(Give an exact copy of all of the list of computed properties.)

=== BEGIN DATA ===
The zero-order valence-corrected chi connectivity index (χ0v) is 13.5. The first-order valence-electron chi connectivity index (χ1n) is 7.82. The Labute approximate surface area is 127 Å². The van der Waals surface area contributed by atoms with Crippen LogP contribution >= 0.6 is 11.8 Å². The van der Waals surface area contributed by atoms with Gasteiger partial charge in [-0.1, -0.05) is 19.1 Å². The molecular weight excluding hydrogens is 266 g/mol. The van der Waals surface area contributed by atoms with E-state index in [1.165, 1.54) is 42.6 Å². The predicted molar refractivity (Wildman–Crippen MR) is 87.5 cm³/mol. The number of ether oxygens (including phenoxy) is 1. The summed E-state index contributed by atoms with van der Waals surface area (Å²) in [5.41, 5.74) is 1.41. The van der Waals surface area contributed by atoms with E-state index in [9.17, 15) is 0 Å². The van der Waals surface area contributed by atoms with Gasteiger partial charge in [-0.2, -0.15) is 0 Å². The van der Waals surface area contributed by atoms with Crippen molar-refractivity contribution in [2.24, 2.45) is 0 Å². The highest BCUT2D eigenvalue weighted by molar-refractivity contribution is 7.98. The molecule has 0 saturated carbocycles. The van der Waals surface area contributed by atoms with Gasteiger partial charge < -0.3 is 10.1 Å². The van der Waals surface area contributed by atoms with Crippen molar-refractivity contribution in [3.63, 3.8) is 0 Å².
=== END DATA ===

The zero-order valence-corrected chi connectivity index (χ0v) is 13.5. The first-order valence-electron chi connectivity index (χ1n) is 7.82. The Labute approximate surface area is 127 Å². The van der Waals surface area contributed by atoms with Crippen LogP contribution >= 0.6 is 11.8 Å². The van der Waals surface area contributed by atoms with Gasteiger partial charge in [-0.1, -0.05) is 19.1 Å². The molecular weight excluding hydrogens is 266 g/mol. The van der Waals surface area contributed by atoms with E-state index in [1.165, 1.54) is 42.6 Å². The predicted molar refractivity (Wildman–Crippen MR) is 87.5 cm³/mol. The number of ether oxygens (including phenoxy) is 1. The summed E-state index contributed by atoms with van der Waals surface area (Å²) in [5.41, 5.74) is 1.41. The van der Waals surface area contributed by atoms with E-state index in [9.17, 15) is 0 Å². The van der Waals surface area contributed by atoms with Gasteiger partial charge in [-0.2, -0.15) is 0 Å². The van der Waals surface area contributed by atoms with Crippen molar-refractivity contribution in [2.24, 2.45) is 0 Å². The highest BCUT2D eigenvalue weighted by molar-refractivity contribution is 7.98. The molecule has 0 saturated carbocycles. The van der Waals surface area contributed by atoms with Gasteiger partial charge < -0.3 is 10.1 Å². The van der Waals surface area contributed by atoms with Crippen molar-refractivity contribution in [3.63, 3.8) is 0 Å².